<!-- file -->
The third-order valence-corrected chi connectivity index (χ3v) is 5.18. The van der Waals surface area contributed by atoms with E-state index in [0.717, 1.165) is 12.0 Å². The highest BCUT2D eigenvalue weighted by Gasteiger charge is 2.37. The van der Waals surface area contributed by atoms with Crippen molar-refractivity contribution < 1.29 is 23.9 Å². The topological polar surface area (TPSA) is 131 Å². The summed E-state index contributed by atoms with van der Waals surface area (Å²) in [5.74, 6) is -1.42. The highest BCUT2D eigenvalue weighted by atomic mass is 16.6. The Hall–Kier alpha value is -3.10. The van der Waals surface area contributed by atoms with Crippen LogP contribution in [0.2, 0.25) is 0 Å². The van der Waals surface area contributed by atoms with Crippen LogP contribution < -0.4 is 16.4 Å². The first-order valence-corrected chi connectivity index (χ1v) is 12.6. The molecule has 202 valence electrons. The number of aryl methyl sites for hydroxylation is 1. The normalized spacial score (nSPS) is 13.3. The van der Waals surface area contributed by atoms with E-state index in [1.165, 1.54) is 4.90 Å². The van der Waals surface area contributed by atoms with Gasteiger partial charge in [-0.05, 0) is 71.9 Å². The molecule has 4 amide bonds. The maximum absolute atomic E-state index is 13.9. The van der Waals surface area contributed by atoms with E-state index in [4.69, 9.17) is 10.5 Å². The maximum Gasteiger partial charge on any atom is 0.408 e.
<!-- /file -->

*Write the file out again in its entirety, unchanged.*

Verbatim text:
The third-order valence-corrected chi connectivity index (χ3v) is 5.18. The van der Waals surface area contributed by atoms with E-state index in [0.717, 1.165) is 12.0 Å². The highest BCUT2D eigenvalue weighted by Gasteiger charge is 2.37. The van der Waals surface area contributed by atoms with Crippen molar-refractivity contribution < 1.29 is 23.9 Å². The topological polar surface area (TPSA) is 131 Å². The summed E-state index contributed by atoms with van der Waals surface area (Å²) in [5.74, 6) is -1.42. The highest BCUT2D eigenvalue weighted by atomic mass is 16.6. The Hall–Kier alpha value is -3.10. The van der Waals surface area contributed by atoms with Crippen LogP contribution in [0.2, 0.25) is 0 Å². The van der Waals surface area contributed by atoms with Crippen LogP contribution < -0.4 is 16.4 Å². The first-order valence-corrected chi connectivity index (χ1v) is 12.6. The molecule has 202 valence electrons. The number of aryl methyl sites for hydroxylation is 1. The normalized spacial score (nSPS) is 13.3. The van der Waals surface area contributed by atoms with E-state index in [1.165, 1.54) is 4.90 Å². The van der Waals surface area contributed by atoms with Gasteiger partial charge in [-0.05, 0) is 71.9 Å². The molecule has 4 amide bonds. The maximum absolute atomic E-state index is 13.9. The van der Waals surface area contributed by atoms with E-state index in [4.69, 9.17) is 10.5 Å². The maximum Gasteiger partial charge on any atom is 0.408 e.